Diagnosis: Carotid cavernous fistula
Findings: Two images from an axial contrast enhanced CT scan of the orbits demonstrate mild bulging of the cavernous sinuses bilaterally and a markedly enlarged left superior ophthalmic vein. A lateral view from a right internal carotid angiogram demonstrates lack of filling of the supraclinoid carotid with early opacification of both cavernous sinuses with multiple draining veins, including the left superior ophthalmic vein.
Discussion: Carotid artery cavernous sinus fistulas can be classified as either DIRECT or INDIRECT. Direct carotid cavernous fistulas are posttraumatic and involve a tear in the wall of the carotid artery as it passes through the cavernous sinus. Indirect carotid fistulas are dural arteriovenous malformations involving meningeal branches of the external and occasionally the internal carotid arteries and the cavernous sinus. Indirect cavernous fistulas are usually spontaneous and occurs in older women. Symptoms include pulsatile exopthalmos, chemosis (Chemosis is the swelling (or edema) of the conjunctiva. It is due to exudation from abnormally permeable capillaries. In general, chemosis is a nonspecific sign of eye irritation. The outer surface covering appears to have fluid in it. The conjunctiva becomes swollen and gelatinous in appearance.) , and occasionally blurred vision. Direct type fistulas have similar but often more dramatic symptoms. CT and/or MR findings include proptosis with a bulging cavernous sinus and a dilated superior ophthalmic vein. MRI may demonstrate abnormal flow voids within or between the cavernous sinuses. Cerebral angiography is diagnostic, and treatment is usually transcatheter embolization.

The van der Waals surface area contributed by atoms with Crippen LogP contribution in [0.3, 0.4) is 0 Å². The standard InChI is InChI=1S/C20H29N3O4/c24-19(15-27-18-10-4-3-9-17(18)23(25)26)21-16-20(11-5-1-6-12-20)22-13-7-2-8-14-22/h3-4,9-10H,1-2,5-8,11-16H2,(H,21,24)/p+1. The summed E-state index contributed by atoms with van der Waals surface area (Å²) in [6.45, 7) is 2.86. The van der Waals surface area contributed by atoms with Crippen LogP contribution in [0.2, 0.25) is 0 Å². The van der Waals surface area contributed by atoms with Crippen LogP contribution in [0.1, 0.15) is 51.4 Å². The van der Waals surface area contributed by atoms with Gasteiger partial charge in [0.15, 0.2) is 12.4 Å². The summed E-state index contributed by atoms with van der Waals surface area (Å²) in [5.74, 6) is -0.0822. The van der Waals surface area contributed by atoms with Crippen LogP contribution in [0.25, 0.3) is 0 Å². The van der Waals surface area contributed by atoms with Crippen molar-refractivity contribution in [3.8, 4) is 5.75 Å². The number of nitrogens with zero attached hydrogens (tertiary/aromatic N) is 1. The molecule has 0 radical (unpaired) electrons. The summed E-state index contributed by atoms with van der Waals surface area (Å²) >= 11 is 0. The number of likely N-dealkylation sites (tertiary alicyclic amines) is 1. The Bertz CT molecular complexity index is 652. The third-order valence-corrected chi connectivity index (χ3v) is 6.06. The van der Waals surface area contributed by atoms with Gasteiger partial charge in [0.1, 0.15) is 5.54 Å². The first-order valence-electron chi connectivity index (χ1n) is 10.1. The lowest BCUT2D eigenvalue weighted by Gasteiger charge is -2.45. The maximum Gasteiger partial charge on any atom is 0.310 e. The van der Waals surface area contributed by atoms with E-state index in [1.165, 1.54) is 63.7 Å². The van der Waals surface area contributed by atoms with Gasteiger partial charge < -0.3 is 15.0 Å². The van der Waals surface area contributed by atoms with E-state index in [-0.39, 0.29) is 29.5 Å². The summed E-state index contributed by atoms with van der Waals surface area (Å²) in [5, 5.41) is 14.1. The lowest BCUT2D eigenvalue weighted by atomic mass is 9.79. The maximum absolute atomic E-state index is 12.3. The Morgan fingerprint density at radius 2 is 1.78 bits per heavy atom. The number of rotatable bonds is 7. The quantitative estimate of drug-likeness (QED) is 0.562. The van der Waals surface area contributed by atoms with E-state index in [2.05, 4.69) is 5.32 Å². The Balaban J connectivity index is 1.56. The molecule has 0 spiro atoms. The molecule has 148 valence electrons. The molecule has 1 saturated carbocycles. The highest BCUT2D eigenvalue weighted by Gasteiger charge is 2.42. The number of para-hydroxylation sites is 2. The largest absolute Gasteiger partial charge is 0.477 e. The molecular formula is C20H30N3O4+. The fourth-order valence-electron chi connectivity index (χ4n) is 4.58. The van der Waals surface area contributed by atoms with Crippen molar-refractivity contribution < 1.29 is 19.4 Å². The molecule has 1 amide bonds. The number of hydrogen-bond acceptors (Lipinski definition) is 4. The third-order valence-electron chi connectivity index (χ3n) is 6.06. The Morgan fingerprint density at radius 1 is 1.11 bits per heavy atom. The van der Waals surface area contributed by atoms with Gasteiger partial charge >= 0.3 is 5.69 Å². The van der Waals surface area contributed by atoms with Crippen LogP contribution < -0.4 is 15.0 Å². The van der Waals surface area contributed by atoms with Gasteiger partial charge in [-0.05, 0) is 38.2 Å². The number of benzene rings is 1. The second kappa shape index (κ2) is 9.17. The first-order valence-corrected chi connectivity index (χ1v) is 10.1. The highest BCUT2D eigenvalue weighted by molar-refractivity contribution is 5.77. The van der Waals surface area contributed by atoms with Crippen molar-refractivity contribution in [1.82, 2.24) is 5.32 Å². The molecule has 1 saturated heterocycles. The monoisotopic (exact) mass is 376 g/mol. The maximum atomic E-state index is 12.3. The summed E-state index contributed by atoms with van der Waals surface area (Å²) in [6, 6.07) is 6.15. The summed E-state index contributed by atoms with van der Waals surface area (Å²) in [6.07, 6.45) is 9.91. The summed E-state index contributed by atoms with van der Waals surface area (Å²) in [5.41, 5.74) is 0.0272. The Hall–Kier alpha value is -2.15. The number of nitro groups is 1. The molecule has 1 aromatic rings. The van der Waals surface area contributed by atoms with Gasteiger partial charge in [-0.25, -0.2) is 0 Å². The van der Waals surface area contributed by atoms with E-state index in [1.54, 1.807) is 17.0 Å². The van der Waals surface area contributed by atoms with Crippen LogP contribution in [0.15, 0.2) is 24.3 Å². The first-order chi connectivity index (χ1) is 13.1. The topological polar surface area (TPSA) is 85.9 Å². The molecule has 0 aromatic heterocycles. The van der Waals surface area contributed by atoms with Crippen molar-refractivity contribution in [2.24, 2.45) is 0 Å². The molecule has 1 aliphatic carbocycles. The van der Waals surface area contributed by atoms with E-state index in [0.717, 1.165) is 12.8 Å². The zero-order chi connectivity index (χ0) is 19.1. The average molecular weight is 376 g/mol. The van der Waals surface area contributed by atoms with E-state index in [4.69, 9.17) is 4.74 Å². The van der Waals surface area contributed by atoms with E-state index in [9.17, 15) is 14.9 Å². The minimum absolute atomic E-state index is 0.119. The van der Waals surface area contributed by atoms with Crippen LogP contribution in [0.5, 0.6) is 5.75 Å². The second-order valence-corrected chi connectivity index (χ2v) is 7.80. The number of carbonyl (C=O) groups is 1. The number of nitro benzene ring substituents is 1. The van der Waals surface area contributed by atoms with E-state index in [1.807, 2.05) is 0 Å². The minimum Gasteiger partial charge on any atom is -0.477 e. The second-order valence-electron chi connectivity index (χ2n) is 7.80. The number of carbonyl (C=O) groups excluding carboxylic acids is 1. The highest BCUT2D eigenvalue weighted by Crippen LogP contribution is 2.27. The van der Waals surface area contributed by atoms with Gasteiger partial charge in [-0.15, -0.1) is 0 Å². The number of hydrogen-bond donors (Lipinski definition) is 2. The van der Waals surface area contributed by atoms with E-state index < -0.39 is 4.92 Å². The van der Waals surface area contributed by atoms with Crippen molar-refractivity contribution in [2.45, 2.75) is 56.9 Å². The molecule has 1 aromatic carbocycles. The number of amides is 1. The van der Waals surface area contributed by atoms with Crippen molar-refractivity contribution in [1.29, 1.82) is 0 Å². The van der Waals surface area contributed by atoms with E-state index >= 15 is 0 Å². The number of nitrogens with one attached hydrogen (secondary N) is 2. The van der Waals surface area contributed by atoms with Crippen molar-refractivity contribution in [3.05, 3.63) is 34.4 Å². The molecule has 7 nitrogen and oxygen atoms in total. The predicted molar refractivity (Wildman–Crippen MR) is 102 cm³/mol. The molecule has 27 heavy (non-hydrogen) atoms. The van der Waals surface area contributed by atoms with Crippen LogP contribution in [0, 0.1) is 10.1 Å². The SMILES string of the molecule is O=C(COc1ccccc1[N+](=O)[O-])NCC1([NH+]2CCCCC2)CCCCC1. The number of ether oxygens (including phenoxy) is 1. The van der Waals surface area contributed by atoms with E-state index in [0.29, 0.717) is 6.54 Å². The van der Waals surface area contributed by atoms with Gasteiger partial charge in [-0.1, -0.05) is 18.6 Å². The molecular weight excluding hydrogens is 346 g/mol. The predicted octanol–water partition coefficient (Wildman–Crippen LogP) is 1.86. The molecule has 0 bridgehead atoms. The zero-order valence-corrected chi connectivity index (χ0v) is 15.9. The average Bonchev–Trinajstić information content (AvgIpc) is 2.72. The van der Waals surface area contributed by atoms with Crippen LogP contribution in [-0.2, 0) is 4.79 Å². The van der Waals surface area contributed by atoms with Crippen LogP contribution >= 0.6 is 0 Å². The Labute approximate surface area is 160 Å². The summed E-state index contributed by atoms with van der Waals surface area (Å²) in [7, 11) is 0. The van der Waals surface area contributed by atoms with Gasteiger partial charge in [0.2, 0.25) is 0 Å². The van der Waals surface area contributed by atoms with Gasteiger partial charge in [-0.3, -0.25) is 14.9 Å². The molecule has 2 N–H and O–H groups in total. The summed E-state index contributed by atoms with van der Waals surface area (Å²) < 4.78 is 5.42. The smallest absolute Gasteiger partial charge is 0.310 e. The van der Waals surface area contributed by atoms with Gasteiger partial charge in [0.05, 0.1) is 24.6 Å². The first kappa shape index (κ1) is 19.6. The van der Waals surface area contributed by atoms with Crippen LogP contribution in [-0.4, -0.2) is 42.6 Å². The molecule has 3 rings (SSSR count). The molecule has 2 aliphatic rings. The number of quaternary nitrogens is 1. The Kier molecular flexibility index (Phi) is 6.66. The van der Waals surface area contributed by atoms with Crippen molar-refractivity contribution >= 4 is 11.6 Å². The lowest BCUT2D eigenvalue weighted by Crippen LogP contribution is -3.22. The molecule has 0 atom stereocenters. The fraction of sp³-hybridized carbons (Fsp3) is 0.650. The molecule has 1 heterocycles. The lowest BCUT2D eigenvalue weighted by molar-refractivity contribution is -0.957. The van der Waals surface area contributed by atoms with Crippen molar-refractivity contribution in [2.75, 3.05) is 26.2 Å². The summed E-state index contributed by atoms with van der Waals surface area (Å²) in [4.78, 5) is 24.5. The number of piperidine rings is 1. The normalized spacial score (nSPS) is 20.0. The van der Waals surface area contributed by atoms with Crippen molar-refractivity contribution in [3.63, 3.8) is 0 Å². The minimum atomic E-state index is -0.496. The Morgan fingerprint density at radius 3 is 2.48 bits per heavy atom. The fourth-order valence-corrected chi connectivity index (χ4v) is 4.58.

Aunt Minnie’s Pearls
- Abnormal vascular communication between the internal carotid artery and the veins of the cavernous sinus = carotid cavernous fistula
The cavernous sinus (CS) is one of the paired dural venous sinuses
Abducens nerve (CN6) lies within the cavernous sinus